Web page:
Ofcom is an evidence-based regulator, so market research is important to us. Many of our decisions are informed by research evidence, and our market research ensures that we have a thorough, robust and up-to-date understanding of consumers in the UK.
We work with independent market research agencies to conduct research among consumers of all communications services, and with specialist suppliers in areas such as gathering data on the fixed-line and mobile broadband speeds that consumers actually receive.
We have a number of regular, recurring tracker surveys that are run once a year or more often, to provide us with time-series data about consumers’ behaviour and attitudes in relation to communications devices and services. The tracker surveys feed in to a wide variety of Ofcom’s publications and projects, and all the data releases can be seen in the statistical release calendar, and in Ofcom’s open data portal.
During 2020, Ofcom suspended the Public Service Broadcasting (PSB) tracking survey for the year. We said at the time that we intended to re-design and recommission a new audience tracking survey in 2021 and in its place for 2020, we would use the extensive range of quantitative and qualitative ad-hoc research that explores peoples’ relationship with PSB, as part of our PSB review, Small Screen: Big Debate.
This document sets out our plans for the new tracker beginning Spring 2021. It details survey design changes that have been developed through our learnings from the PSB Review research – which has offered us detailed insights into audiences’ relationship with PSB, including their use of PSB content and its relevance to them, the role and value of PSB in their lives and what they consider to be valuable going forward.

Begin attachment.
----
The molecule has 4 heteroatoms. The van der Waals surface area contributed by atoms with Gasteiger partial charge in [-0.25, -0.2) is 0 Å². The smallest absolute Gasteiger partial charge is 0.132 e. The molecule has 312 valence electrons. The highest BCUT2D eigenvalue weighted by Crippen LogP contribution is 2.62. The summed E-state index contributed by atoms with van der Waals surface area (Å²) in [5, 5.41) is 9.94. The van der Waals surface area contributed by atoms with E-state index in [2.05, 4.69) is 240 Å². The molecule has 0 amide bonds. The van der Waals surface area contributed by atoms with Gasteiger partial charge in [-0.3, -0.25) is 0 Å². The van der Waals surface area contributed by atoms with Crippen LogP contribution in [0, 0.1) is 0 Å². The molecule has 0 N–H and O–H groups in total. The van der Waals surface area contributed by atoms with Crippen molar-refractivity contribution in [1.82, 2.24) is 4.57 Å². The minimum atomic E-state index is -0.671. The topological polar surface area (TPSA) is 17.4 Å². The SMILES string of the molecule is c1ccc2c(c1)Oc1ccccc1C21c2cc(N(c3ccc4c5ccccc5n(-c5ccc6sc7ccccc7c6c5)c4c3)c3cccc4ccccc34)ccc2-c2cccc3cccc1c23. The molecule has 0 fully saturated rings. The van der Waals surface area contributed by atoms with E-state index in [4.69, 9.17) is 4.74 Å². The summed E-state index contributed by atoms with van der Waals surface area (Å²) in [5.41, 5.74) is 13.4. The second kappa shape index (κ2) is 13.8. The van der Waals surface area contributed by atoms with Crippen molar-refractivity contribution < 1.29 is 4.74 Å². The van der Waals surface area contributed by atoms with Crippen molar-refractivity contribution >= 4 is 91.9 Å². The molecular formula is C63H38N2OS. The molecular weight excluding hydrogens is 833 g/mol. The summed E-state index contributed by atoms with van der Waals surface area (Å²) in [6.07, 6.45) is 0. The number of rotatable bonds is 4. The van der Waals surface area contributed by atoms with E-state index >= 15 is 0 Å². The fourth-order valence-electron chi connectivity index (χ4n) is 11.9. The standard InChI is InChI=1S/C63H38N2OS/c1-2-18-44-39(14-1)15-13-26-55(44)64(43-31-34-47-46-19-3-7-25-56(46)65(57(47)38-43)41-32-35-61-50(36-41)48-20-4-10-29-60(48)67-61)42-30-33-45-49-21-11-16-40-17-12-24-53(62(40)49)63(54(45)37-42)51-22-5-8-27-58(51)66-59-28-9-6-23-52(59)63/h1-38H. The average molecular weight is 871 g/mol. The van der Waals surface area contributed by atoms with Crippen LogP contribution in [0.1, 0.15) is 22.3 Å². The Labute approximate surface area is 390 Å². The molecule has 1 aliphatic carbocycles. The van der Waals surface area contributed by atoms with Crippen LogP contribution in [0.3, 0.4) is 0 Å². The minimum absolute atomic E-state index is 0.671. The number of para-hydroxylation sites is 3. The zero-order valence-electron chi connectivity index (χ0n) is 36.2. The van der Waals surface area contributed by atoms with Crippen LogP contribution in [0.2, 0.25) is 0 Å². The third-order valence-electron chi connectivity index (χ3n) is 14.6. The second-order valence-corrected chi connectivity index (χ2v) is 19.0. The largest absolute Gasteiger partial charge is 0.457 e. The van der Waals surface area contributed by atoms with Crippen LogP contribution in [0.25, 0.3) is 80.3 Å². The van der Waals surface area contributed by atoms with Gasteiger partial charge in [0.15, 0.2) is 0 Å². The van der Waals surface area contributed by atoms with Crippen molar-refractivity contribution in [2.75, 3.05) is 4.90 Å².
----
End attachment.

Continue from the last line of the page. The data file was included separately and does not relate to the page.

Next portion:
We invite comment on these proposals. Please submit any comments to firstname.lastname@example.org by 12pm on 27 January 2021.
Our Children’s Media Literacy Tracker provides detailed evidence on media use and attitudes among children and young people aged 3-15.
This year, due to Covid-19 restrictions, our fieldwork has been conducted online, instead of face-to-face.
This document confirms longer-term changes to the methodology and frequency of our tracker to reflect changes in the media landscape and user behaviour.
Due to the ongoing Covid-19 pandemic and associated guidelines, Ofcom has suspended face-to-face fieldwork across all consumer research projects to protect the safety of everyone involved. Ofcom’s Technology Tracker, usually a face-to-face survey, is affected by this decision.
In November we published a notification of changes that sets out the proposed alternative methodology we will use to complete 2021 fieldwork, and the impact this will have on the 2021 dataset. Following consultation, these changes have been confirmed.
Our annual publications such as the Communications Market Report, the Online Nation report, the Comparing Service Quality report, the Connected Nations report, Media Nations report and our media literacy reports, use data collected from our tracker surveys, as well as data that we collect directly from broadcasters and telecoms operators as part of our regulatory duties, and third-party data that we buy from specialist providers.
We also commission specific pieces of research in response to new topics that arise in the markets we regulate, and in relation to changing or emerging consumer concerns. Recent (2019) examples include our research into online harms and mobile handset charging.
Our market intelligence team collects and analyses information from industry; directly, by using our power to make formal requests; and indirectly, by using third-party information sources. It monitors and interprets market developments and industry trends, across the media and telecommunications sectors and other relevant industries, at company, sector, UK and overseas levels. We publish quarterly telecoms data updates and telecoms and pay-TV complaints statistics, and broadband speeds data.
We publish our research, so that everyone, including industry stakeholders and consumers, can benefit from it. You can search our research publications on our website. We also publish as much as possible of our raw data as open data, in .csv and similar open formats. There’s also a ‘Fast Facts’ page, for quick reference.